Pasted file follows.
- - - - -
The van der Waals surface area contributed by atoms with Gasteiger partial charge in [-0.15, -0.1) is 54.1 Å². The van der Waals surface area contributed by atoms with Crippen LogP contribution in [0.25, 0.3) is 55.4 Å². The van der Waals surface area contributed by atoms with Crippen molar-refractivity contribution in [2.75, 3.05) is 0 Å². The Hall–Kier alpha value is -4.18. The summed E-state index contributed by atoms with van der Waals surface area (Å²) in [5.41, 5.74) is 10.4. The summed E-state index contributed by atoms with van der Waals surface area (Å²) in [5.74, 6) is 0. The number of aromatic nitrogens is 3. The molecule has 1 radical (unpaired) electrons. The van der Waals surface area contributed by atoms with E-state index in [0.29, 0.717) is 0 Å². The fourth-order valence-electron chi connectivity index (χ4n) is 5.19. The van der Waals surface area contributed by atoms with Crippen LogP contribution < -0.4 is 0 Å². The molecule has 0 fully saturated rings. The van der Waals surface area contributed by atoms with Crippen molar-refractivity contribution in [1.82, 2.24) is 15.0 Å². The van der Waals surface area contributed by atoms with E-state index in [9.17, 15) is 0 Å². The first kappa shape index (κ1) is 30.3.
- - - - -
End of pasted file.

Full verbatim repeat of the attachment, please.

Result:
The van der Waals surface area contributed by atoms with Gasteiger partial charge in [-0.15, -0.1) is 54.1 Å². The van der Waals surface area contributed by atoms with Crippen LogP contribution in [0.25, 0.3) is 55.4 Å². The van der Waals surface area contributed by atoms with Crippen molar-refractivity contribution in [2.75, 3.05) is 0 Å². The Hall–Kier alpha value is -4.18. The summed E-state index contributed by atoms with van der Waals surface area (Å²) in [5.41, 5.74) is 10.4. The summed E-state index contributed by atoms with van der Waals surface area (Å²) in [5.74, 6) is 0. The number of aromatic nitrogens is 3. The molecule has 1 radical (unpaired) electrons. The van der Waals surface area contributed by atoms with E-state index in [0.29, 0.717) is 0 Å². The fourth-order valence-electron chi connectivity index (χ4n) is 5.19. The van der Waals surface area contributed by atoms with Crippen LogP contribution < -0.4 is 0 Å². The molecule has 0 fully saturated rings. The van der Waals surface area contributed by atoms with Crippen molar-refractivity contribution in [1.82, 2.24) is 15.0 Å². The van der Waals surface area contributed by atoms with E-state index in [9.17, 15) is 0 Å². The first kappa shape index (κ1) is 30.3.